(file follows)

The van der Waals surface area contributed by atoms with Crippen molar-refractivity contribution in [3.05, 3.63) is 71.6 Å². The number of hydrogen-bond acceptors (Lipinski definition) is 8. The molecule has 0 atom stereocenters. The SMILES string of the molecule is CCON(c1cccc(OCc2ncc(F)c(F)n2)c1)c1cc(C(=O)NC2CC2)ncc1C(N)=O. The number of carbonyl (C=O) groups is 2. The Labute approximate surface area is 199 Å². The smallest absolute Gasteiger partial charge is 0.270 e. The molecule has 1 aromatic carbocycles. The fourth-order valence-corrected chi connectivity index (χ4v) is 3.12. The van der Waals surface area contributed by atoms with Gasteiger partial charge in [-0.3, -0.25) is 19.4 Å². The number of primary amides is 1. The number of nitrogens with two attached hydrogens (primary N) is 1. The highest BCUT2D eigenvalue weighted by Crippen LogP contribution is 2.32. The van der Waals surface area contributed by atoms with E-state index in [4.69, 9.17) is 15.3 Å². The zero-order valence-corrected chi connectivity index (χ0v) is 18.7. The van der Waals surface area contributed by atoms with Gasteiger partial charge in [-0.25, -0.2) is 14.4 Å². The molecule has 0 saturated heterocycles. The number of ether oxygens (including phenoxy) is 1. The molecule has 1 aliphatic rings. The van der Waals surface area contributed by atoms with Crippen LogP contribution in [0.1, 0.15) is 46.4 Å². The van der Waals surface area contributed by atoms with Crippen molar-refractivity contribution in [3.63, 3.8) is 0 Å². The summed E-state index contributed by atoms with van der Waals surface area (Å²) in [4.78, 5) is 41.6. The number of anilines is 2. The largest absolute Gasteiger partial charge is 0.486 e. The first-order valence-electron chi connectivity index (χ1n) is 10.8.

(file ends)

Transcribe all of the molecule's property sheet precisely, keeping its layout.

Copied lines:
The van der Waals surface area contributed by atoms with Crippen molar-refractivity contribution in [3.05, 3.63) is 71.6 Å². The number of hydrogen-bond acceptors (Lipinski definition) is 8. The molecule has 0 atom stereocenters. The SMILES string of the molecule is CCON(c1cccc(OCc2ncc(F)c(F)n2)c1)c1cc(C(=O)NC2CC2)ncc1C(N)=O. The number of carbonyl (C=O) groups is 2. The Labute approximate surface area is 199 Å². The smallest absolute Gasteiger partial charge is 0.270 e. The molecule has 1 aromatic carbocycles. The fourth-order valence-corrected chi connectivity index (χ4v) is 3.12. The van der Waals surface area contributed by atoms with Gasteiger partial charge in [-0.3, -0.25) is 19.4 Å². The number of primary amides is 1. The number of nitrogens with two attached hydrogens (primary N) is 1. The highest BCUT2D eigenvalue weighted by Crippen LogP contribution is 2.32. The van der Waals surface area contributed by atoms with E-state index in [4.69, 9.17) is 15.3 Å². The zero-order valence-corrected chi connectivity index (χ0v) is 18.7. The van der Waals surface area contributed by atoms with Gasteiger partial charge in [-0.25, -0.2) is 14.4 Å². The molecule has 0 saturated heterocycles. The number of ether oxygens (including phenoxy) is 1. The molecule has 1 aliphatic rings. The van der Waals surface area contributed by atoms with Crippen LogP contribution in [0.1, 0.15) is 46.4 Å². The van der Waals surface area contributed by atoms with Crippen molar-refractivity contribution in [3.63, 3.8) is 0 Å². The summed E-state index contributed by atoms with van der Waals surface area (Å²) in [4.78, 5) is 41.6. The number of anilines is 2. The largest absolute Gasteiger partial charge is 0.486 e. The first-order valence-electron chi connectivity index (χ1n) is 10.8.